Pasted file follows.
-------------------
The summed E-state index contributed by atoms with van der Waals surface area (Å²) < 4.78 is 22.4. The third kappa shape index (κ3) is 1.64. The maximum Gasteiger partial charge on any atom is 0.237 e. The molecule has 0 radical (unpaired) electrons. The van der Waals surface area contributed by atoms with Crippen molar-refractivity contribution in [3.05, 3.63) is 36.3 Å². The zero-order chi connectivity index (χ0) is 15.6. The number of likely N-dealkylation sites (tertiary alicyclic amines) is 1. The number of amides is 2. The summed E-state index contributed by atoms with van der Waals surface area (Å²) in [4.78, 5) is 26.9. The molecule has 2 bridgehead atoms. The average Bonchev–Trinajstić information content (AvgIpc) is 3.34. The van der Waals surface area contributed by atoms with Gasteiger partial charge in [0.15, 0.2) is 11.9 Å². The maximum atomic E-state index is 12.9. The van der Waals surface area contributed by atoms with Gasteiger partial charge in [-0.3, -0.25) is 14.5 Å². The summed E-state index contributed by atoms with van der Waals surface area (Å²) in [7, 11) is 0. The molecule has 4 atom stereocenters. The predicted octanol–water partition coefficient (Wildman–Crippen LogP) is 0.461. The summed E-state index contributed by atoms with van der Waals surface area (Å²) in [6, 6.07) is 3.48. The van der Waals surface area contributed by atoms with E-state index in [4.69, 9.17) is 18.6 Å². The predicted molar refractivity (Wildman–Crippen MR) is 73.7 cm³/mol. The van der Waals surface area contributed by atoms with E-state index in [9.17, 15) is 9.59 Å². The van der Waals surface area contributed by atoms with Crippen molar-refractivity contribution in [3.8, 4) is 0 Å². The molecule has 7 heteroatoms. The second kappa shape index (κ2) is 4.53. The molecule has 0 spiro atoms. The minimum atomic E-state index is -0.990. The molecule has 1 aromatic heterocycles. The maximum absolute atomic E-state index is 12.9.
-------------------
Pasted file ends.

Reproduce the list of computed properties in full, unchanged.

The summed E-state index contributed by atoms with van der Waals surface area (Å²) < 4.78 is 22.4. The third kappa shape index (κ3) is 1.64. The maximum Gasteiger partial charge on any atom is 0.237 e. The molecule has 0 radical (unpaired) electrons. The van der Waals surface area contributed by atoms with Crippen molar-refractivity contribution in [3.05, 3.63) is 36.3 Å². The zero-order chi connectivity index (χ0) is 15.6. The number of likely N-dealkylation sites (tertiary alicyclic amines) is 1. The number of amides is 2. The summed E-state index contributed by atoms with van der Waals surface area (Å²) in [4.78, 5) is 26.9. The molecule has 2 bridgehead atoms. The average Bonchev–Trinajstić information content (AvgIpc) is 3.34. The van der Waals surface area contributed by atoms with Gasteiger partial charge in [0.15, 0.2) is 11.9 Å². The maximum atomic E-state index is 12.9. The van der Waals surface area contributed by atoms with Gasteiger partial charge in [-0.3, -0.25) is 14.5 Å². The summed E-state index contributed by atoms with van der Waals surface area (Å²) in [7, 11) is 0. The molecule has 4 atom stereocenters. The predicted octanol–water partition coefficient (Wildman–Crippen LogP) is 0.461. The summed E-state index contributed by atoms with van der Waals surface area (Å²) in [6, 6.07) is 3.48. The van der Waals surface area contributed by atoms with E-state index in [4.69, 9.17) is 18.6 Å². The predicted molar refractivity (Wildman–Crippen MR) is 73.7 cm³/mol. The van der Waals surface area contributed by atoms with E-state index in [9.17, 15) is 9.59 Å². The van der Waals surface area contributed by atoms with Crippen molar-refractivity contribution in [3.8, 4) is 0 Å². The molecule has 7 heteroatoms. The second kappa shape index (κ2) is 4.53. The molecule has 0 spiro atoms. The minimum atomic E-state index is -0.990. The molecule has 1 aromatic heterocycles. The maximum absolute atomic E-state index is 12.9.